You would think the last time she walked Market Street from 8th to 12th was 1776 because even since the early 19th Century, Market East has been stigmatized with "honky-tonk junk." It is what it is, and it's how it's succeeded in the past. It's also the street that inspired a nation of Market Streets and Main Streets as the main commercial corridor. What she calls "honky-tonk junk" is what pays a city's bills.
But where is this majestic potential that Mary Tracy envisions? She and SCRUB have only ever played a contrarian thorn, but never offered an alternative solution. Like a lot of Philadelphia's dreamers, I can see a lot in a little. If we couldn't, we'd live in San Francisco or Boston or some boutique city that has already figured out what SCRUB refuses to accept: progress costs money.
But where is the potential in Market East? Is it in the two story Girard Block with its giant McDonald's inspired roof? Is it in the dead Colorforms adorning the vacant Value Plus? No, the potential, while obvious to many may be ironic to SCRUB, is in the blank canvas that is The Gallery.
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Market East's "majestic" 10th and Market, one of a few corners SCRUB routinely ignores in their plight to preserve this stagnant corridor. Why? Because any attention paid to this intersection would prompt the rational opinion: Sure, light it up!
Take a tour.
Take a tour.
Illuminated by Hard Rock Cafe's neon guitar and Sole Food's scrolling news feed, Market East succeeds at 12th. While those who think Philadelphia can't sell anything that doesn't have a Liberty Bell on it refuse to accept that Market East's brightly lit corridor of consumerism will carry our tourists from their hotel to Independence Mall, those with a basic understanding of Economics 101 see the ugly mid-century architectural abortions along Market Street being used to capture billions of tourist dollars along their trek to our historic hot spots.
SCRUB claims to fight for a cleaner Philadelphia, billing themselves as an anti-blight organization, but I can't think of a single instance in which it has done anything to fight urban blight, only stifle capitalism. Have they ever cleared a block of vacant row homes or launched a campaign to clear trash from vacant lots?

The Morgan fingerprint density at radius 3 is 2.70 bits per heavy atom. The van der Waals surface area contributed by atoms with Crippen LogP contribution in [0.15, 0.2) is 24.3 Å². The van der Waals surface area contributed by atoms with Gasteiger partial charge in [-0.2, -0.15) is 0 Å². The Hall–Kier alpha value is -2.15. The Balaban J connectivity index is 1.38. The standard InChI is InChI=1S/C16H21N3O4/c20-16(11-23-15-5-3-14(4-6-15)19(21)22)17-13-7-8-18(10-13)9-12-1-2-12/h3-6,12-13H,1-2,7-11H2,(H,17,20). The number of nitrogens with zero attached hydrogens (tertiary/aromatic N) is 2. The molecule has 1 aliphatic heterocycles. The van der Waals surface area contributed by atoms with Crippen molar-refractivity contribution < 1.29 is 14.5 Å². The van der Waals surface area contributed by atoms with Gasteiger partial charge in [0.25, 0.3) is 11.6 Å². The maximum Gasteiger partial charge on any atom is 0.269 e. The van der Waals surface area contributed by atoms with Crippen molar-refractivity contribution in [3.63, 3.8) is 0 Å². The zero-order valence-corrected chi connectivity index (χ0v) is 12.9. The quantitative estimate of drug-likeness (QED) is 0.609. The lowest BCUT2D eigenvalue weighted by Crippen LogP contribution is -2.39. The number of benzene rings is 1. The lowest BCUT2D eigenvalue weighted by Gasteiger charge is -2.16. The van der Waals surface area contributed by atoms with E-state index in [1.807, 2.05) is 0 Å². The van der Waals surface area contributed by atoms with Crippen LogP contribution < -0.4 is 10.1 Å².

Advertisements aren't blight. They pay for things like sidewalks and trees. Ultimately they can even pay to develop light rails and renovate historic city-owned buildings. But the primary focus of this group is to attack corporate investment in our city. Then they assume that taxes will pay for our dreamers' visions, while our taxes barely keep our libraries and pools open.
Unless SCRUB has found the secret wardrobe to a world of unlimited public funds, I think we're better off following the model that saved so many other cities' decaying retail corridor. If Mary Tracy knows something that other cities don't, show me the flute playing goat-man from Narnia and I'll shut up.
She doesn't. And if SCRUB's interest lied in removing blight, they would be compromising with City Council on a way to attract business - revenue - to Market East.
Instead, they bullheadedly refuse to accept the basic rules of capitalism under the misguided delusion that this city has one and only one thing to offer: "People are coming to our city to visit the historic areas; that's our brand." -Mary Tracy, Executive Director of S.C.R.U.B.
I'm sorry, SCRUB, but I think we're a little better than that. Maybe you can't envision a better Market East, but I sure can. And it's time to turn the lights back on.